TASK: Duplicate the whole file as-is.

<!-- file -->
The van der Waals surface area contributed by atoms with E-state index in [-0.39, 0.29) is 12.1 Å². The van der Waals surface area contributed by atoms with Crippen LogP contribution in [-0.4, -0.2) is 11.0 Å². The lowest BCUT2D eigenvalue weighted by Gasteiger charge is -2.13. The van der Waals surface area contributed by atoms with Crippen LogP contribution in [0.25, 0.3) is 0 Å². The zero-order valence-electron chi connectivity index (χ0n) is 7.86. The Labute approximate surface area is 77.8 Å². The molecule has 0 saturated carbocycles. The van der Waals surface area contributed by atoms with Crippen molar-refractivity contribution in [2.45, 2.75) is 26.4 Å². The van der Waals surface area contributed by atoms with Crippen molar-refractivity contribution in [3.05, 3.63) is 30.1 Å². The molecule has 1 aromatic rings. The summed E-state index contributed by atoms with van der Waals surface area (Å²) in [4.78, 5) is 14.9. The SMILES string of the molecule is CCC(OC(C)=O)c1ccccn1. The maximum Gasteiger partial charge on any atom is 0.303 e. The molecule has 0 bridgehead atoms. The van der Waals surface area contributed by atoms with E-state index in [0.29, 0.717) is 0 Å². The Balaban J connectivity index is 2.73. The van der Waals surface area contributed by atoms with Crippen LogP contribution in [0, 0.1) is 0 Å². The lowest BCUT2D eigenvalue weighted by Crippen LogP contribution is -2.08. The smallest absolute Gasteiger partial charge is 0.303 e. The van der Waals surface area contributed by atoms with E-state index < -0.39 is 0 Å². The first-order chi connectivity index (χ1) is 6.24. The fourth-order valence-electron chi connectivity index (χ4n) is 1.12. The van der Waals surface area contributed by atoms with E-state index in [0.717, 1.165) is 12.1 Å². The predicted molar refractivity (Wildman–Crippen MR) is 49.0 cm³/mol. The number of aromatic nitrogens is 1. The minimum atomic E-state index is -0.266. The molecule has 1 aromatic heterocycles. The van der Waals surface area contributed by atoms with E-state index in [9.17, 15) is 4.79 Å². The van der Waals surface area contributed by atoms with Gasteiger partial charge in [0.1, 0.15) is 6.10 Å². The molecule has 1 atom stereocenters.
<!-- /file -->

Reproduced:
The van der Waals surface area contributed by atoms with E-state index in [-0.39, 0.29) is 12.1 Å². The van der Waals surface area contributed by atoms with Crippen LogP contribution in [-0.4, -0.2) is 11.0 Å². The lowest BCUT2D eigenvalue weighted by Gasteiger charge is -2.13. The van der Waals surface area contributed by atoms with Crippen LogP contribution in [0.25, 0.3) is 0 Å². The zero-order valence-electron chi connectivity index (χ0n) is 7.86. The Labute approximate surface area is 77.8 Å². The molecule has 0 saturated carbocycles. The van der Waals surface area contributed by atoms with Crippen molar-refractivity contribution in [2.45, 2.75) is 26.4 Å². The van der Waals surface area contributed by atoms with Crippen molar-refractivity contribution in [3.05, 3.63) is 30.1 Å². The molecule has 1 aromatic rings. The summed E-state index contributed by atoms with van der Waals surface area (Å²) in [4.78, 5) is 14.9. The SMILES string of the molecule is CCC(OC(C)=O)c1ccccn1. The maximum Gasteiger partial charge on any atom is 0.303 e. The molecule has 0 bridgehead atoms. The van der Waals surface area contributed by atoms with E-state index in [0.29, 0.717) is 0 Å². The Balaban J connectivity index is 2.73. The van der Waals surface area contributed by atoms with Crippen LogP contribution in [0, 0.1) is 0 Å². The lowest BCUT2D eigenvalue weighted by Crippen LogP contribution is -2.08. The smallest absolute Gasteiger partial charge is 0.303 e. The van der Waals surface area contributed by atoms with E-state index < -0.39 is 0 Å². The first-order chi connectivity index (χ1) is 6.24. The fourth-order valence-electron chi connectivity index (χ4n) is 1.12. The van der Waals surface area contributed by atoms with E-state index in [0.717, 1.165) is 12.1 Å². The predicted molar refractivity (Wildman–Crippen MR) is 49.0 cm³/mol. The number of aromatic nitrogens is 1. The minimum atomic E-state index is -0.266. The molecule has 1 aromatic heterocycles. The van der Waals surface area contributed by atoms with E-state index in [9.17, 15) is 4.79 Å². The van der Waals surface area contributed by atoms with Gasteiger partial charge in [0.1, 0.15) is 6.10 Å². The molecule has 1 atom stereocenters.